One of the earliest known examples of knitting was finely decorated cotton socks found in Egypt in the end of the first millennium AD. The first knitting trade guild was started in Paris in 1527. With the invention of the knitting machine, however, knitting "by hand" became a useful but non-essential craft. Similar to quilting, spinning, and needlepoint, knitting became a social activity.
Hand-knitting has gone into and out of fashion many times in the last two centuries, and at the turn of the 21st century it is enjoying a revival. According to the industry group Craft Yarn Council of America, the number of women knitters in the United States age 25–35 increased 150% in the two years between 2002 and 2004. While some may say knitting has never really gone away, this latest reincarnation is less about the make do and mend of the 1940s and 50’s and more about making a statement about individuality as well as developing an innate sense of community. Additionally, many contemporary knitters have an interest in blogging about their knitting, patterns, and techniques.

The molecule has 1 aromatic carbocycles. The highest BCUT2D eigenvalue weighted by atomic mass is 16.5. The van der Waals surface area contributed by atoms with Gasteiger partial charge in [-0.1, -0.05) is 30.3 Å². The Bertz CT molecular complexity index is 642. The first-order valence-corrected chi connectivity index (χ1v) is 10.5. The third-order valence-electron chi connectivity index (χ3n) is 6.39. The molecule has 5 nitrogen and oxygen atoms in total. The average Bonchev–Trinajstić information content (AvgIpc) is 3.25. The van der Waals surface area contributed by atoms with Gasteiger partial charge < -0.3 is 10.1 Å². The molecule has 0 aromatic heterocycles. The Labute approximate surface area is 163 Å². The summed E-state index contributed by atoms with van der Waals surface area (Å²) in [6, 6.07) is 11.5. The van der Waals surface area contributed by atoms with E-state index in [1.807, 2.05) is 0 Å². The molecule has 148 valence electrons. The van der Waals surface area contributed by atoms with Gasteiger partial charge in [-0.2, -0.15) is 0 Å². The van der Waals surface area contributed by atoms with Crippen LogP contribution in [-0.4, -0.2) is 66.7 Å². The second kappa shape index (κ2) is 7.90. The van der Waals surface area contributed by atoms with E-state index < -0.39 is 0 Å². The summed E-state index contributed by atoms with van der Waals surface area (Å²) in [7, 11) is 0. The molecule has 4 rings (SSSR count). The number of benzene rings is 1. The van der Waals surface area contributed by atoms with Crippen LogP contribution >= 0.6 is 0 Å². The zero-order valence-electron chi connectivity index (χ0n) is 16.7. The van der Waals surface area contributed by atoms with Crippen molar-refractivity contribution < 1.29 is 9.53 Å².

There are now numerous groups that are not only growing individually, but also forming international communities. Communities also exist online, with blogs being very popular, alongside online groups and social networking through mediums such as Yahoo! Groups, where people can share tips and techniques, run competitions, and share their patterns. More people are finding knitting a recreation and enjoying the hobby with their family. Knitting parties also are becoming popular in small and large communities around the U.S. and Canada.
Read more about this topic: Hand Knitting
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